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Food poisoning advice

Environmental Health Officers investigate:

  • reports made by doctors of suspected food poisoning;
  • allegations made by customers and
  • requests for advice by food businesses where allegations have been made.

to discover where you may have contracted the illness.

It is important to realise that other types of illness can be confused with food poisoning and the onset times of some food poisoning can be over ten days after consumption of the contaminated or unsafe food.

To help us investigate we will want to know:

  • Have you been to your GP or hospital and did you provide a faecal and/or vomit sample?;
  • Your occupation and that other members of the household. If so where do you or they work?;
  • Is anybody else at home ill?;
  • Have you been on holiday recently - where, when?;
  • Have you any pets at home?;
  • Any recent meals out? Weddings? Christenings? take aways? dinner parties etc.
  • Have you had or been to a barbecue recently?
  • Do you have any idea of where you may have contracted it if it is a confirmed food poisoning. Please note that your onset times and symptoms assist us in narrowing potential sources of infection.
  • Have you still got any of the suspect food, a receipt for its purchase and how have you stored it.

We will also need to establish whether persons with the illness, or members of their families, are employed in high-risk occupations, such as working with food, the elderly or the very young. These occupations are considered high risk as they offer a potential route for the spread of the illness. where an investigating officer considers it necessary for an infected person to avoid high-risk work, they will advise them accordingly.

If you are ill you must:

Observe strict personal hygiene to avoid infecting others and reinfecting yourself. In particular you should remember the following rules:

  • If you have more than one WC, use a separate WC to those not infected.
  • Wash your hands immediately and thoroughly after using the toilet, with hot water and preferably a bactericidal soap. A separate hand towel should be used for hand drying by the infected person. where the patient is a young child, a parent may need to supervise or help with proper cleaning.
  • Regularly wipe the WC seat, handle and other door handles with a disinfectant.
  • where possible, avoid preparing food for others. If this is unavoidable, thoroughly wash your hands before preparing or cooking food, or before handling any eating utensils or kitchen equipment.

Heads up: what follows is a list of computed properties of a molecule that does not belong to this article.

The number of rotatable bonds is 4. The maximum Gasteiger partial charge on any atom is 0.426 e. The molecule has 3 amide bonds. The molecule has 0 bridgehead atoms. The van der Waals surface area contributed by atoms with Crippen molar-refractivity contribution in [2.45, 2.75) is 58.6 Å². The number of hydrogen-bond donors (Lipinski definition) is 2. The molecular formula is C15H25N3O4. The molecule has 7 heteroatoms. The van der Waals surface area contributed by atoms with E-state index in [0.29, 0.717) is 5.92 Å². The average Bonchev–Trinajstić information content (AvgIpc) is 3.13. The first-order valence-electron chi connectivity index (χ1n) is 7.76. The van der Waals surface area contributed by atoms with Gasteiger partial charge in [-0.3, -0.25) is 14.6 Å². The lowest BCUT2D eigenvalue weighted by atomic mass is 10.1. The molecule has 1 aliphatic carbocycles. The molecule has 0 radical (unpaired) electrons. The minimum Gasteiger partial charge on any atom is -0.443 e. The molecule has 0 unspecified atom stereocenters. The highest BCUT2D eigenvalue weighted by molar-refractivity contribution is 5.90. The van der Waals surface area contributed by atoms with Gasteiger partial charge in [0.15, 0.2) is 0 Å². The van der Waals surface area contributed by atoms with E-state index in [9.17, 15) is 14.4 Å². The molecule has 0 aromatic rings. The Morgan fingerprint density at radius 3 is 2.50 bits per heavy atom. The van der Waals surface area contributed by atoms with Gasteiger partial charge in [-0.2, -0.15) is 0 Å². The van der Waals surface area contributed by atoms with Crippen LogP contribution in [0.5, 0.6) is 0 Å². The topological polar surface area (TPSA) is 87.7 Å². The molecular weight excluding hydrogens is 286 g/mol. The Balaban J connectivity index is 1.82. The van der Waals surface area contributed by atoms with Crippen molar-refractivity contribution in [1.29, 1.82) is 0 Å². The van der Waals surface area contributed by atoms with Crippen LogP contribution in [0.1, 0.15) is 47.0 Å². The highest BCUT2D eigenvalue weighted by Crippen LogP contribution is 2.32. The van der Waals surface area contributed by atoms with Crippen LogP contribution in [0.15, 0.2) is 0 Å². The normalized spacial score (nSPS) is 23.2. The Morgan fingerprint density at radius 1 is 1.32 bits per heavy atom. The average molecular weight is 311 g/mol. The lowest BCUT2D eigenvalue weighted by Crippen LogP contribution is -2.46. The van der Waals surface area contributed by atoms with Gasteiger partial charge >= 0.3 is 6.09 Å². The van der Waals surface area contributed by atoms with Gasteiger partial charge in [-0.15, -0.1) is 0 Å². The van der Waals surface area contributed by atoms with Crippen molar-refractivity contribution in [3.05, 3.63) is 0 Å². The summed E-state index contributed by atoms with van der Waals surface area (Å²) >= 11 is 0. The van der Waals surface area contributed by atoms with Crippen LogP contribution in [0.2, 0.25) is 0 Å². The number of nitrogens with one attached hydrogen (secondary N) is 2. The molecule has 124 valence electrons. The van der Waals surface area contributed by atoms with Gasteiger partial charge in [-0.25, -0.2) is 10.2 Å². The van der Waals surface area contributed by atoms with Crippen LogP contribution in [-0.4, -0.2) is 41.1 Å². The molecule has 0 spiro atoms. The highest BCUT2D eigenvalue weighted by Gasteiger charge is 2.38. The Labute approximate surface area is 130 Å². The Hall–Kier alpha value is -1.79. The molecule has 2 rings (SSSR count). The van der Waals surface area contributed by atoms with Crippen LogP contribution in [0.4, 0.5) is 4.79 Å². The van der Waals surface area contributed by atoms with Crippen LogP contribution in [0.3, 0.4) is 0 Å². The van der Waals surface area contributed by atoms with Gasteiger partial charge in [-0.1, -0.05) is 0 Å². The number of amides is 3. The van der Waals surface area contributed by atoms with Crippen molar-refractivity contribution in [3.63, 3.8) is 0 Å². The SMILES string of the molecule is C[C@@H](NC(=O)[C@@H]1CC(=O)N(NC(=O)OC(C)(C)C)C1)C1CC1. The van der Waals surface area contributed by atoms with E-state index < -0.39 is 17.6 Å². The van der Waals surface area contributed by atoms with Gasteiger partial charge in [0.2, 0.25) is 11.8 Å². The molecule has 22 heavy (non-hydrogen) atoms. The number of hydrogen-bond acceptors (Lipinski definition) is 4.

Young children

Young children tend to be less strict in their personal hygiene and accordingly, may be more likely to pass on the infection. Babies and toddlers in nappies will need special attention. where possible, disposable nappies should be used. You should take great care to ensure they are disposed of carefully. Thoroughly wash hands when nappy changing is complete.

If towelling nappies are used, you should rinse them in the normal way and then boil wash.

You should carry nappy changing out in a separate room, and not in areas where food is prepared.

Rubber gloves should be worn as an added precaution when washing/handling soiled nappies, clothing or bed linen.

Food handlers

Food handlers suspected of suffering from a form of food poisoning, including diarrhoea and/or vomiting must inform the owner of the business or their line manager immediately. You should not continue working with open food while suffering from this disease/condition.

We recommend that any food handler who suspects they are suffering from food poisoning seeks advice and confirmation from a medical practitioner.

Food handlers should only consider returning to work when:

  • No vomiting has occurred for forty-eight hours (48) once any treatment has ceased.
  • Bowel habits have returned to normal for forty-eight hours (48), either spontaneously, or following cessation of treatment with anti-diarrhoeal drugs.
  • Ideally when they have had clearance from their medical practitioner.

Food handlers who have been ill must inform their manager of their intention to return to work. It will then be the owner or line manager's decision whether this is acceptable for food safety.

Swimming pool and spa pools

Guidance issued by the Health Protection Agency indicates that bathers should not use swimming or spa pools if they have had diarrhoea within the last 14 days.